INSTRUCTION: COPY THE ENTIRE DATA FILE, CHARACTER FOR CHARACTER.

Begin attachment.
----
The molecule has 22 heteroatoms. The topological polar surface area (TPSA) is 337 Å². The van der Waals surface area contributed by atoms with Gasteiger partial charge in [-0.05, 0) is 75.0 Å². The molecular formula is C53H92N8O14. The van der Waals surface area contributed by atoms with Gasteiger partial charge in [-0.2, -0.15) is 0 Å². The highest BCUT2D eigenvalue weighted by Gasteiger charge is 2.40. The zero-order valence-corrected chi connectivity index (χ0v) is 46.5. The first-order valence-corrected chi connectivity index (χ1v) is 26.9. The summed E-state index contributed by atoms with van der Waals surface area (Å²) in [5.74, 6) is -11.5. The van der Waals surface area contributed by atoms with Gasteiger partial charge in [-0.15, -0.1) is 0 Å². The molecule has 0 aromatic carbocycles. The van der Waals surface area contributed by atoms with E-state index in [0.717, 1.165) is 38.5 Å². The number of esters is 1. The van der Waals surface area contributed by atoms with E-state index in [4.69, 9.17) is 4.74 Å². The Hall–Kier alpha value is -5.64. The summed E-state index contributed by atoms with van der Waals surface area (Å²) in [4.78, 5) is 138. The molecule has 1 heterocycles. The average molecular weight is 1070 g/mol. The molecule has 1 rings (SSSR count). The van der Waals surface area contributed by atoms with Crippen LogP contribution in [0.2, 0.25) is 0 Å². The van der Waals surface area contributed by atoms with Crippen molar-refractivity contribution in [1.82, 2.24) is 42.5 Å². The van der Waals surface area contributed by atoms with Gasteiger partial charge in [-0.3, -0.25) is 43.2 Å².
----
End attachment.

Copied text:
The molecule has 22 heteroatoms. The topological polar surface area (TPSA) is 337 Å². The van der Waals surface area contributed by atoms with Gasteiger partial charge in [-0.05, 0) is 75.0 Å². The molecular formula is C53H92N8O14. The van der Waals surface area contributed by atoms with Gasteiger partial charge in [-0.2, -0.15) is 0 Å². The highest BCUT2D eigenvalue weighted by Gasteiger charge is 2.40. The zero-order valence-corrected chi connectivity index (χ0v) is 46.5. The first-order valence-corrected chi connectivity index (χ1v) is 26.9. The summed E-state index contributed by atoms with van der Waals surface area (Å²) in [5.74, 6) is -11.5. The van der Waals surface area contributed by atoms with Gasteiger partial charge in [-0.15, -0.1) is 0 Å². The molecule has 0 aromatic carbocycles. The van der Waals surface area contributed by atoms with E-state index in [0.717, 1.165) is 38.5 Å². The number of esters is 1. The van der Waals surface area contributed by atoms with E-state index in [4.69, 9.17) is 4.74 Å². The Hall–Kier alpha value is -5.64. The summed E-state index contributed by atoms with van der Waals surface area (Å²) in [4.78, 5) is 138. The molecule has 1 heterocycles. The average molecular weight is 1070 g/mol. The molecule has 1 rings (SSSR count). The van der Waals surface area contributed by atoms with Crippen LogP contribution in [0.2, 0.25) is 0 Å². The van der Waals surface area contributed by atoms with Crippen molar-refractivity contribution in [1.82, 2.24) is 42.5 Å². The van der Waals surface area contributed by atoms with Gasteiger partial charge in [-0.3, -0.25) is 43.2 Å².